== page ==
Sri Lanka’s 1996 Cricket World Cup success – the inside story

By Sam Sheringham and Matt Davies

On the eve of the 1996 final in Lahore, the players of Sri Lanka and Australia dined together in the company of a special guest – the World Cup trophy. As Australia’s players posed for photos with the gleaming silverware, some of the Sri Lankans got up to do the same, only to be halted in their tracks by their combative captain Arjuna Ranatunga.

“Arjuna told them: ‘no pictures now because we’re going to win the World Cup’,” recalls Sri Lankan broadcaster Roshan Abeysinghe.  ‘Once we win, then you can take as many pictures as you like.’

The following night, under the lights at the Gaddafi Stadium, the pre-tournament 66-1 outsiders duly crushed the vaunted Australians to complete one of cricket’s greatest underdog tales.

The story of how a proud island nation overcame bombings, boycotts and near-bankruptcy at its cricket board to reach the top of the world 25 years ago this month is the subject of a Sportsworld documentary on the BBC World Service.

In many ways it was fitting that Mark Taylor’s men provided the opponents in Sri Lanka’s first World Cup final, given that many trace the origins of their success back to their acrimonious tour of Australia just a few months earlier.

The infamous no-balling of Muttiah Muralitharan by umpire Darrell Hair in the Boxing Day Test in Melbourne – likened by ABC commentator Jim Maxwell to “a public execution” – was the nadir of a humiliating experience for the Sri Lankans who also faced relentless sledging and allegations of ball-tampering.

And according to Sri Lanka’s then coach Dav Whatmore, whose hiring had ironically been bankrolled by the Australian board, the players emerged from the tour with a siege mentality.

“It wasn’t a case of us sitting in a room and saying we are galvanized,” says Whatmore. “It’s just an inner feeling that you get as a group where you close ranks and you really want to protect not just Murali but Sri Lankan cricket. You could feel it in the air that we were all united.”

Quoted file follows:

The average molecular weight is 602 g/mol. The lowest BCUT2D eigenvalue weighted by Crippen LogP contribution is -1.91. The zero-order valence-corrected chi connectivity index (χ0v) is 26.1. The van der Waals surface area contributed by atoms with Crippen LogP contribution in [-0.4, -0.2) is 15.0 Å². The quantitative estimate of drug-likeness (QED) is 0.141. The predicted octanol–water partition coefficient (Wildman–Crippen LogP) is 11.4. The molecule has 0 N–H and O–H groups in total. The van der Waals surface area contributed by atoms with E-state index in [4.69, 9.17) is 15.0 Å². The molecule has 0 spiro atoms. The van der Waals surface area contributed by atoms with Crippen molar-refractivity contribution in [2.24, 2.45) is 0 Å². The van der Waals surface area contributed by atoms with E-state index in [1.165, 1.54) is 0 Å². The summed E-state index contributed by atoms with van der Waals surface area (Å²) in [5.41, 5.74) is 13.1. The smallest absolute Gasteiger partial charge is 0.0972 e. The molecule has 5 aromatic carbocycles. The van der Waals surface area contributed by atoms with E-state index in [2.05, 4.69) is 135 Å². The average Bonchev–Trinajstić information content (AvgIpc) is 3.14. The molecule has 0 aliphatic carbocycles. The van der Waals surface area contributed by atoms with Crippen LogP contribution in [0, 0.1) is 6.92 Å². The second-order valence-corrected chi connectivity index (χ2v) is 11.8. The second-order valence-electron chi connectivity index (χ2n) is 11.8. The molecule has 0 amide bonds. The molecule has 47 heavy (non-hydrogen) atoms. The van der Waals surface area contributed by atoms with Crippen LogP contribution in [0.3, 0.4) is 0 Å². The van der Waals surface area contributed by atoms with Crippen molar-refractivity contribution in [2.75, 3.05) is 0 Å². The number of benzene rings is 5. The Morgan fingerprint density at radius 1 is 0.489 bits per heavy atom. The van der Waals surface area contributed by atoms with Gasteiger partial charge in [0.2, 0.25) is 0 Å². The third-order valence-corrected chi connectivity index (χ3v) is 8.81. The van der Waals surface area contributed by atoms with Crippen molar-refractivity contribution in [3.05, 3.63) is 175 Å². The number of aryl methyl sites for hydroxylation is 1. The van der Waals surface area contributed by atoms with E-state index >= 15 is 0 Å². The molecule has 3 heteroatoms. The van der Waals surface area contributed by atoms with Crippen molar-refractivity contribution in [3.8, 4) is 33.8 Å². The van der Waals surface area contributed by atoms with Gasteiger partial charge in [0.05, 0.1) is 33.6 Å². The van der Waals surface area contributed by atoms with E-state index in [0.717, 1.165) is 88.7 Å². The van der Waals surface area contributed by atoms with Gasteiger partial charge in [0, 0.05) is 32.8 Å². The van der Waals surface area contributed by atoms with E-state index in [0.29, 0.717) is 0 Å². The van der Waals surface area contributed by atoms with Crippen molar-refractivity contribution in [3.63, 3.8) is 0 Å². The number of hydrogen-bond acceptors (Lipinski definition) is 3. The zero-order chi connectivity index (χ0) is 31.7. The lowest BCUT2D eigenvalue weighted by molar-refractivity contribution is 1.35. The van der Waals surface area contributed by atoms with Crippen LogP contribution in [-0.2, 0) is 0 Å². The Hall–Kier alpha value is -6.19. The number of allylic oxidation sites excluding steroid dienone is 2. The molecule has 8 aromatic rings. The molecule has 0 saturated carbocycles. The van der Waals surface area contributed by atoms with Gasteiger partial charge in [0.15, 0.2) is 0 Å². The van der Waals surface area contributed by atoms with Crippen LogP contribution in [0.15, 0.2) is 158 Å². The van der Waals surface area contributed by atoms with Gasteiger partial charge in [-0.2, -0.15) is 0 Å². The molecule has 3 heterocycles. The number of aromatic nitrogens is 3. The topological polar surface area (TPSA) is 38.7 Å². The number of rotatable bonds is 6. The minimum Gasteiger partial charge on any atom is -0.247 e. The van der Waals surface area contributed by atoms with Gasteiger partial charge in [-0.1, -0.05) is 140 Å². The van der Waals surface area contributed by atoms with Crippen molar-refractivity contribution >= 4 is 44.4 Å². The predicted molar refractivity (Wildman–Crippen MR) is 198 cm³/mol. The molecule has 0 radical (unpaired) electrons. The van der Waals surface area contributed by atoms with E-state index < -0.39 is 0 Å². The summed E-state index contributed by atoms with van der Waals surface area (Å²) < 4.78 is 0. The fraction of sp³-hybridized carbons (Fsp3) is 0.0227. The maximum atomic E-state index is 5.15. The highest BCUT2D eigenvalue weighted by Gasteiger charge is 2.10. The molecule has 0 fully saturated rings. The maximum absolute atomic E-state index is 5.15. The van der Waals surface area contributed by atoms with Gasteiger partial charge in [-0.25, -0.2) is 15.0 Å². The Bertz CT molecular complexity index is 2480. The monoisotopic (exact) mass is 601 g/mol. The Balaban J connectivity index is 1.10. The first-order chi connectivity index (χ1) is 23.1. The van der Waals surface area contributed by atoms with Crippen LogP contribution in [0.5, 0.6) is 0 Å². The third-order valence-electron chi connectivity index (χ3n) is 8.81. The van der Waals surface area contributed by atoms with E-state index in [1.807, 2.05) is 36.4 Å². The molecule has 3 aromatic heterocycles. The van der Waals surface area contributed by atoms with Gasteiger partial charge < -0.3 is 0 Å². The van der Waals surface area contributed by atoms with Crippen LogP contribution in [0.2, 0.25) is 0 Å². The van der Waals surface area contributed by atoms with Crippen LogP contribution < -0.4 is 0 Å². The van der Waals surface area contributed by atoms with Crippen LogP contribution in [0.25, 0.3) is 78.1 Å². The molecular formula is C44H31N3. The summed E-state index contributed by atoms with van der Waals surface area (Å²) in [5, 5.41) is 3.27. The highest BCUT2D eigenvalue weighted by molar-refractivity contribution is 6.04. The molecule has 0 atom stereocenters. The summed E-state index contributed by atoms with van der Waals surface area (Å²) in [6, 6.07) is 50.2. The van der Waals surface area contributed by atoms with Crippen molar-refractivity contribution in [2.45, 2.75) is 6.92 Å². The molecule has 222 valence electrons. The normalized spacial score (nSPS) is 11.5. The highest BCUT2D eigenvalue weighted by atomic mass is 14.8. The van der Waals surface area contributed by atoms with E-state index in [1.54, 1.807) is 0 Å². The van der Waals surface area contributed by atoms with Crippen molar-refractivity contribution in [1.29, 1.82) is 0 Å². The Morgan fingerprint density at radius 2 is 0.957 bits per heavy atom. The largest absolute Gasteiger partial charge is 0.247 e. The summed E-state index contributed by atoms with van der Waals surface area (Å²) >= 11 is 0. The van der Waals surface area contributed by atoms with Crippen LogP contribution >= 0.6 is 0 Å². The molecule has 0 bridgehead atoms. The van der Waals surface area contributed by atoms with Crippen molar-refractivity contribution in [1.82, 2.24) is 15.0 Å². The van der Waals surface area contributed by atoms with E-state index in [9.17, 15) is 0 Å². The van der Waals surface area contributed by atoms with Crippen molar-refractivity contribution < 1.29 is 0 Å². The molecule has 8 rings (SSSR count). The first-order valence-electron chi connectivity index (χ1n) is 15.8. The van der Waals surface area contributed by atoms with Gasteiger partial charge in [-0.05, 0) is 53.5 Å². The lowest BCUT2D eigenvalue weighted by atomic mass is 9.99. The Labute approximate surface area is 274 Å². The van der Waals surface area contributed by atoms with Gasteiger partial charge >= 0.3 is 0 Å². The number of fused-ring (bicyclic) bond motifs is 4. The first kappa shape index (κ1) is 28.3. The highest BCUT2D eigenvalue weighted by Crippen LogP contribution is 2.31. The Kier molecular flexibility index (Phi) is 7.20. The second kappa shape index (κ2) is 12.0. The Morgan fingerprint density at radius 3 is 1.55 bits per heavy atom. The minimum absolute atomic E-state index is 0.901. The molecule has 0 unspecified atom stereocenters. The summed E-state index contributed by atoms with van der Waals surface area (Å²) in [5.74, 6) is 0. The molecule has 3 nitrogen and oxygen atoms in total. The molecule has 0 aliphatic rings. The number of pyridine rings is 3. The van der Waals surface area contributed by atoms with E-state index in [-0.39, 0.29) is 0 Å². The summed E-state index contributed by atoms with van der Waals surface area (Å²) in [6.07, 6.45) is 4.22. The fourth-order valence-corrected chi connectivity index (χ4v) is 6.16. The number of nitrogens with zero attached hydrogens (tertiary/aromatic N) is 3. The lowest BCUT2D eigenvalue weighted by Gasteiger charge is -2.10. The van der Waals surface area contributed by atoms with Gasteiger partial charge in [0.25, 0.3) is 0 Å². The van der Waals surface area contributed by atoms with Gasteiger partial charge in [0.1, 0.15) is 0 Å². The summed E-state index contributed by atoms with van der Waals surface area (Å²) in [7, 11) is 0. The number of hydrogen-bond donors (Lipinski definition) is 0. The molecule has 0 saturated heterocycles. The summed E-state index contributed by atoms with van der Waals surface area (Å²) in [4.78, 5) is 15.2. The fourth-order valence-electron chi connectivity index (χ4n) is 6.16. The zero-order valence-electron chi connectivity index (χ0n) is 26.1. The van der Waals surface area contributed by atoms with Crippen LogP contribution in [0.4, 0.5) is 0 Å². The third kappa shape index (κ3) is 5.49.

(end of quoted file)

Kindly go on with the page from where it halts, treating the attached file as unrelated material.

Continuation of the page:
Unity in the dressing room was not reflected in the country at large. A suicide bombing in Colombo on January 31 was one of the deadliest attacks in a civil war that raged from 1983 to 2009, and prompted both Australia and the West Indies to pull out of their World Cup matches in the city.

While many in the cricket world understood the stance, the Sri Lankan public saw it as an affront to their nation – and found support from their closest cricketing neighbours. World Cup co-hosts India and Pakistan put aside their antipathy towards each other and sent a combined XI to play a warm-up match against the Sri Lankans.

“We were so disappointed that teams were pulling out because this was a huge moment for Sri Lanka to be hosting World Cup matches for the first time,” says Roshan Mahanama, a key pillar of the Sri Lankan middle order at the time. “But India and Pakistan came to show that it was safe – and Zimbabwe and Kenya followed suit.”

Having spent the first week of the tournament watching on as the main contenders got their campaigns under way, Sri Lanka let out their frustrations on Andy Flower’s Zimbabwe, chasing down a target of 229 with a remarkable 13 overs to spare.